An experience that will stick with me forever, tracing the footsteps of our diggers and the sacrifices they made on one of the most significant Australian military campaigns in history.
The track was unforgiving with Anzac time offering some of the worst conditions a trekker can experience. The debilitating effect of terrain, vegetation, heat, humidity and cold (at higher altitudes) should not be underestimated. What I didn’t expect was the warmth, friendliness and generosity of the Porters, villages and everyone else we met along the track.
Although I spent most of the time looking at my feet trying to navigate the terrain, the moments I did look up I was taken away by some of the most breath taking jungle I have ever seen. It is hard to beleive that such a bloody war took place amongst this enchanting wilderness.
We walked 127km which had us spend 62hours and 42 minutes on the track. We climbed 6123m and descended 5861m. Our max elevation was 2012m. I burnt 24, 385 calories and lost a total 0f 5.5kgs body weight over the 9 days.
A big thanks to Shane, Tina, Ness + all the crew from Escape Trekking Adventures that made our trip possible and so enjoyable.
Now I’ll leave you with a little poem one of our fellow trekkers Pete Russell wrote:
Gather around and let me tell you a yarn of our Kokoda Track,
About a bunch of strangers who flew to Kokoda – with no intention of flying back.
From across Australia and different pasts we’ve come here to PNG,
From Cunanarrwa, Canberra, QLD and good old Syd-en-y.
But the one thing that’s brought us together is the sacrifice of our for brothers,
Many of whom still rest in these hills, no homecoming to their mothers.
Yes we should never forget it isn’t the track that has brought us all together,
Rather it’s Potts, Kingsbury and co who’s names we must remember forever.
Our challenges along the track are insignificant to those who fought,
Mud, rain or blisters don’t even entertain the thought.
But From Isurava to Efogi, Imitas to Bridgade Hill,
We’ve sweated, we’ve swarn and even embraced the PNG highlands chill.
We’ve slipped, we’ve cried, we’ve laughed -all the while with the porters by our side,
God bless these patient souls for garenteeing a bloody smoother ride.
But one positive that stems from such a bloody and terrible war,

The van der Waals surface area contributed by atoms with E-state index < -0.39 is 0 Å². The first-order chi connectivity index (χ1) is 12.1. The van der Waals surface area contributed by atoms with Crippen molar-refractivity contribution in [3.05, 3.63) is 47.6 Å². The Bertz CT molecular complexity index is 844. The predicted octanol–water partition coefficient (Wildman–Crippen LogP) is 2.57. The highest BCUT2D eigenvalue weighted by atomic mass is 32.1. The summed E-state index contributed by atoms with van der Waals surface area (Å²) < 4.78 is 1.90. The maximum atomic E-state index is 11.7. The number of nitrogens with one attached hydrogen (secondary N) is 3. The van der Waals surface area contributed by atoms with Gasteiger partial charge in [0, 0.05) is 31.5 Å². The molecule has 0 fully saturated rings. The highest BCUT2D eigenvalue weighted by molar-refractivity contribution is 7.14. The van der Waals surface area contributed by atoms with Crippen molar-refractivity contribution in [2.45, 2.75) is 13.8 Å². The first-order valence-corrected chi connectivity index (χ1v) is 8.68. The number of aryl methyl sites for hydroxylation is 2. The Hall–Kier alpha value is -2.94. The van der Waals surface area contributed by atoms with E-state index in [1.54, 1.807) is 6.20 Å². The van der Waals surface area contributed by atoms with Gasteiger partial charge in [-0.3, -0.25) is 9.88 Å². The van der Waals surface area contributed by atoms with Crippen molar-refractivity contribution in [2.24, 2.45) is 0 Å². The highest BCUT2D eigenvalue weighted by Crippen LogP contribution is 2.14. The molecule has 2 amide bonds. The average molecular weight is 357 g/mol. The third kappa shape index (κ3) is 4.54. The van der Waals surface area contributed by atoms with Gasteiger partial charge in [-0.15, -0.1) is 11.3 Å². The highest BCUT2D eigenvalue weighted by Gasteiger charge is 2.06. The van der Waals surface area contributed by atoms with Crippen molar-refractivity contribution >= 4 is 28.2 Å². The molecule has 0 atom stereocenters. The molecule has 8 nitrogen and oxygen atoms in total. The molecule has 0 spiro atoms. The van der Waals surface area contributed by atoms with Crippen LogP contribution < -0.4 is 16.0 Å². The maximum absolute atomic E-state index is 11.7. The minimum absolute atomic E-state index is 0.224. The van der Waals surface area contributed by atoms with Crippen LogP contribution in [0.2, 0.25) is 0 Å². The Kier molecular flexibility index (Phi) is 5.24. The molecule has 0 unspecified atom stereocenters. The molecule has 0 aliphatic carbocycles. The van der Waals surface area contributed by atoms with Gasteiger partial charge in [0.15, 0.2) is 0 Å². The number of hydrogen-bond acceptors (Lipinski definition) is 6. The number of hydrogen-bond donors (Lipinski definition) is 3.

Is that whilst we came here as relative strangers we no doubt leave as much more.
New mates and old mates have come together to work like a well oiled team,
Let me run you through a few names to emphasise what I mean.
Luke the big birthday boy, Terry the group realist,
Trent our David Suzuki, Katie the cartwheel gymnast.
Emma the lick lick pigeon speaker, Greg – nuts first time overseas,
Tim our elder statesman, complete with Dodgie knees.
Jac the fundraising champion and Adriana the fitness know how and ability,
Sean the group Tony Robbins, keeping up our positivity.
Had to mention Hussey here because he’s got so much to say,
And Theres no standing between Amy and Kokoda for her 40th birth-day.
Lisa keeping the boys in line, a near impossible task,
Pete the absolute wanker all you have to do is ask.
Evie the profuse sweater, Shifty always looking to pester,
Lincoln the well read brainstrust and of course Hussey the group jester.
No matter the pain we’re all in, and the 430am wake ups we love to hear,
Know that owers corner draws us closer and we can almost taste that first beer.
But we haven’t conquered the track- you shouldn’t see it that way,
Rather the track let us pass through, now staying with us every day.
To describe this experience there are only four words that are truly suitable,
Courage, endurance, mateship and sacrifice- the words are unmovable.
Looking back in years to come this experience will bring us no regret,
But Undoutbilbly this has brought us new Meaning to….
“Lest we forget”